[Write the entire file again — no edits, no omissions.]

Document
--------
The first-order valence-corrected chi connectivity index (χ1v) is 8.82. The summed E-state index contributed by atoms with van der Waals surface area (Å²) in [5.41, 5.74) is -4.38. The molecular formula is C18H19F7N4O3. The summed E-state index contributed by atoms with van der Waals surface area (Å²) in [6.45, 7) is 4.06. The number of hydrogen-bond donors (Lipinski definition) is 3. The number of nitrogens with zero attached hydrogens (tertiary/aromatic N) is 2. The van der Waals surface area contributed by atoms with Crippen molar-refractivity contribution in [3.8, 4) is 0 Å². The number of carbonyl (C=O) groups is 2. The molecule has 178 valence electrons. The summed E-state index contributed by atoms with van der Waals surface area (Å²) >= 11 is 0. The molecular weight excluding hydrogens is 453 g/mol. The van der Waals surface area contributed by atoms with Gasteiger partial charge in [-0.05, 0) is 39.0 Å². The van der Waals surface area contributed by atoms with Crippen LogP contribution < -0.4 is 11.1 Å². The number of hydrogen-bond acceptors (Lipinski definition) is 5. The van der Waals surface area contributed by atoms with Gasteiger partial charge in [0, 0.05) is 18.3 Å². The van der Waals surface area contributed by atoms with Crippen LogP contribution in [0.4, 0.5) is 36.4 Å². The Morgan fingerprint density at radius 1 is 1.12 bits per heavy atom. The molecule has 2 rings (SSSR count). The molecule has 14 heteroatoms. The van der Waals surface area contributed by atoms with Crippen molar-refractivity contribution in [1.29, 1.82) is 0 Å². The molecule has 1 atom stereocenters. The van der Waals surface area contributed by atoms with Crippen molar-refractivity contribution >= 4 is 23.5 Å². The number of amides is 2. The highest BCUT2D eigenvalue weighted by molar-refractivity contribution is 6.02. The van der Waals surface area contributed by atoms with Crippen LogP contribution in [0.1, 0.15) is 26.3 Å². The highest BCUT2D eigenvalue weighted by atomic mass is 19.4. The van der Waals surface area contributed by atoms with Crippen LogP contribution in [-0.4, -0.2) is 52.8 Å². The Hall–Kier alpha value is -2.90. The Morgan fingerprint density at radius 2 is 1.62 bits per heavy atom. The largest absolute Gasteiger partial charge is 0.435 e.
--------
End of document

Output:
The first-order valence-corrected chi connectivity index (χ1v) is 8.82. The summed E-state index contributed by atoms with van der Waals surface area (Å²) in [5.41, 5.74) is -4.38. The molecular formula is C18H19F7N4O3. The summed E-state index contributed by atoms with van der Waals surface area (Å²) in [6.45, 7) is 4.06. The number of hydrogen-bond donors (Lipinski definition) is 3. The number of nitrogens with zero attached hydrogens (tertiary/aromatic N) is 2. The van der Waals surface area contributed by atoms with Crippen molar-refractivity contribution in [3.8, 4) is 0 Å². The number of carbonyl (C=O) groups is 2. The molecule has 178 valence electrons. The summed E-state index contributed by atoms with van der Waals surface area (Å²) >= 11 is 0. The molecular weight excluding hydrogens is 453 g/mol. The van der Waals surface area contributed by atoms with Gasteiger partial charge in [-0.05, 0) is 39.0 Å². The van der Waals surface area contributed by atoms with Crippen LogP contribution < -0.4 is 11.1 Å². The number of hydrogen-bond acceptors (Lipinski definition) is 5. The van der Waals surface area contributed by atoms with Gasteiger partial charge in [0, 0.05) is 18.3 Å². The van der Waals surface area contributed by atoms with Crippen LogP contribution in [0.4, 0.5) is 36.4 Å². The Morgan fingerprint density at radius 1 is 1.12 bits per heavy atom. The molecule has 2 rings (SSSR count). The molecule has 14 heteroatoms. The van der Waals surface area contributed by atoms with Crippen molar-refractivity contribution in [1.29, 1.82) is 0 Å². The molecule has 1 atom stereocenters. The van der Waals surface area contributed by atoms with Crippen molar-refractivity contribution >= 4 is 23.5 Å². The number of amides is 2. The highest BCUT2D eigenvalue weighted by molar-refractivity contribution is 6.02. The van der Waals surface area contributed by atoms with Crippen LogP contribution in [0.1, 0.15) is 26.3 Å². The highest BCUT2D eigenvalue weighted by atomic mass is 19.4. The van der Waals surface area contributed by atoms with Crippen LogP contribution in [-0.4, -0.2) is 52.8 Å². The Hall–Kier alpha value is -2.90. The Morgan fingerprint density at radius 2 is 1.62 bits per heavy atom. The largest absolute Gasteiger partial charge is 0.435 e.